What might a librarian call a ‘quality’ source?

In order to find out why people within the information industry pay for information I got 14 librarians to complete a self-completed questionnaire. This post identifies what makes quality information*.

What makes subscription services better?

There is no single answer to this question. The responses seem to suggest that paid, subscription services offer better quality information. So, what makes quality information? The following (ordered) list addresses what MMU Librarians suggest is quality information. In parenthesis (round brackets) the number indicates how many librarians shared this view within this survey.

  1. Peer reviewed (8)
  2. Academic (4)
  3. Authoritative (4)
  4. Better quality (4)
  5. Relevant results (3)

What makes quality information?

From a personal viewpoint, a good search is a search which is relevant to the search query. But defining quality can be a little tricky because there are so many words to describe quality.

From an interface viewpoint
There is less clutter on subscription services. Furthermore, this interface is uniform (i.e. it does not change for certain users).

From a search engine results pages’ (SERP) viewpoint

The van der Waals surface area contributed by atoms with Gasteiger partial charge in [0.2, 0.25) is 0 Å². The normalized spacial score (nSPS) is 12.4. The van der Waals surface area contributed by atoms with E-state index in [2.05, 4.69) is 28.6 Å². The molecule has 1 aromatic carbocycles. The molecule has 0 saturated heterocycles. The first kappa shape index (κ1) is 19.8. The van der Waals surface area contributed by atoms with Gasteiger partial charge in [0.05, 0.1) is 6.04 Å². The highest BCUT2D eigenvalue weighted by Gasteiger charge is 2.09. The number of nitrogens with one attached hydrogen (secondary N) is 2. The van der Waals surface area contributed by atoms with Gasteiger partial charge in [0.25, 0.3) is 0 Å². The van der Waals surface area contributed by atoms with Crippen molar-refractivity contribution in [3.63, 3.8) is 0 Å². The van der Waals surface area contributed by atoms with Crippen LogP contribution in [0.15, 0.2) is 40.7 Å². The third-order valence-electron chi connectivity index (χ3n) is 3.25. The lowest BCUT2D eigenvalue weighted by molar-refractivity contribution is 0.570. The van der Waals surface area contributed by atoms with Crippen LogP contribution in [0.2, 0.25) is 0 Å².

Quality results are: in date, accurate (because they match to the search query), indexes bigger selection (possibility because the deep web is used in their resources), relevant results (because each hit is related to the search query), and, more focused.
From a creators’ viewpoint
Subscription services offer editorial / scholarly resources. This has an impact on quality control. For this reason, subscription services are unlikely to have completely irrelevant hits. It is also worth noting that anyone can publish on the Surface Web.

Do paid services offer better quality information?

The short answer is yes. Paid subscription services are more likely to be relevant to a search query. It is worth noting, though, both paid and unpaid services produce irrelevant hits within their SERPs because the current algorithms do not calculate a positive or negative outcome for accuracy.

In other words, if a search engine thinks a document is a little relevant, it will show in the SERP, even if a relevant term is contained within a document in a completely different context.

*This is not necessarily a librarians viewpoint. This study was completed in Manchester Metropolitan Universities’ largest library, the Sir Kenneth Green Library.

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